Monday, April 16, 2018
By BRENT STUBBS
Senior Sports Reporter
GOLD Coast, Australia — After taking a chance taking off on his left jumping foot in the preliminaries two days before, Latario Collie went back to the right foot in the final and although he improved on his performance, he finished 11th in the men’s triple on Saturday’s final day of competition at the XXI Commonwealth Games.
The 24-year-old Collie popped a leap of 15.90 metres on his third jump, but it wasn’t enough to advance him to the final three rounds where the top eight competitors battled it out for the medals.
Troy Doris of Guyana had a season’s best of 16.88m (55-4 3/4) for the gold. Yordanys Duranona Garcia of Dominica nailed the silver with 16.86 (55-3 3/4) on his first attempt and Marcel Mayack II of Cameroon bagged the bronze with a personal best of 16.80m (55-1 1/2) on his sixth attempt.
Slightly disappointed in the outcome, Collie said he knew exactly what went wrong.
“It wasn’t what I expected,” Collie said. “I think I just need to jump a lot more. This was just my first meet for the year. So I think I have a lot of work to do. But I’m glad that I got the opportunity to compete. Now I know what I have to work on. It’s still early, so if I can get in some meets, I will be okay.”
The twin brother of long jumper Lathone Collie, who both reside in College Station, Texas where they train each other, said he knew he could do a lot better, so he decided to switch back to his normal right leg to take off. The problem is, that was the leg that he suffered an injury and required surgery back in 2016.
“I think if I hadn’t take that year off, I would have been much further than I am right now,” Collie said. “But I’m glad that I had the surgery. Now I get a chance to compete again. But if I can just get in some meets, I know that I will be right where I want to be competing against these guys.”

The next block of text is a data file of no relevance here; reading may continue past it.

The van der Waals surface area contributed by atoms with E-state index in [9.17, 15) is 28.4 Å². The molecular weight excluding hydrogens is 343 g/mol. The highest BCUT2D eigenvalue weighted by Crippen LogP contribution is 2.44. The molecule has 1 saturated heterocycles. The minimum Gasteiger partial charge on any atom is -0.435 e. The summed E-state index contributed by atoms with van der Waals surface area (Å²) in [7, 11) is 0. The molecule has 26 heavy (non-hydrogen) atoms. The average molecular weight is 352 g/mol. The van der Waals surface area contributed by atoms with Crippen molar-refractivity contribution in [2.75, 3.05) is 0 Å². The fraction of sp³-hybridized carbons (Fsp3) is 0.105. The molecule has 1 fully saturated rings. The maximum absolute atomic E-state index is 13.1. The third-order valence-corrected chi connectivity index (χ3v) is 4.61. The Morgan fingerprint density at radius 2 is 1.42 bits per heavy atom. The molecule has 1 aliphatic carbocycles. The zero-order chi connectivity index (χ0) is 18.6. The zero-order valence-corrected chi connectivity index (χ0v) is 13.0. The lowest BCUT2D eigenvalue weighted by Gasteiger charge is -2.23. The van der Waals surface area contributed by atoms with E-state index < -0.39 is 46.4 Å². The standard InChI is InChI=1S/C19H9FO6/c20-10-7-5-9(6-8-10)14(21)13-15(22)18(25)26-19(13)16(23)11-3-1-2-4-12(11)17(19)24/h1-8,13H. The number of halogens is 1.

Opening with a leap of 15.71m (51-6 1/2) on his first attempt, Collie ran through the latter phase of his second attempt. He indicated that he didn’t have any problems with his leg. He just came too close to one of the machines and wanted to avoid hitting it. He rebounded and landed his best mark on his final attempt.
It just wasn’t enough to get him into the final.
“I just have to go back work on my approach,” said Collie, who plans on working a little more with Peter Pratt, his long-time coach who assisted him on the sidelines here. “I know I can get back to this level. I just need some more meets and I will be okay.”
With the Central American and Caribbean Games in July in Colombia as the next major international meet this year, Collie said he hopes to be ready so that he can improve on his performance here.
Collie, dubbed as the next great triple jumper to excel on the international scene, was coming off a disappointing showing at the Olympic Games in 2016 in Rio de Janeiro, Brazil where he failed to record a mark in his three attempts during the qualifying round.
Prior to that, Collie was the IAAF World Youth Championships gold medallist in 2010 in Lille, France and the IAAF World Junior Championship’s bronze medallist in Barcelona, Spain in 2013.
Although he went on to excel at Texas A&M University, he never surged to the senior level as anticipated.
“I know a lot was expected of me, but I know I can get back to that level and become the competitor that everybody expected me to be,” Collie said. “I know I can do it.”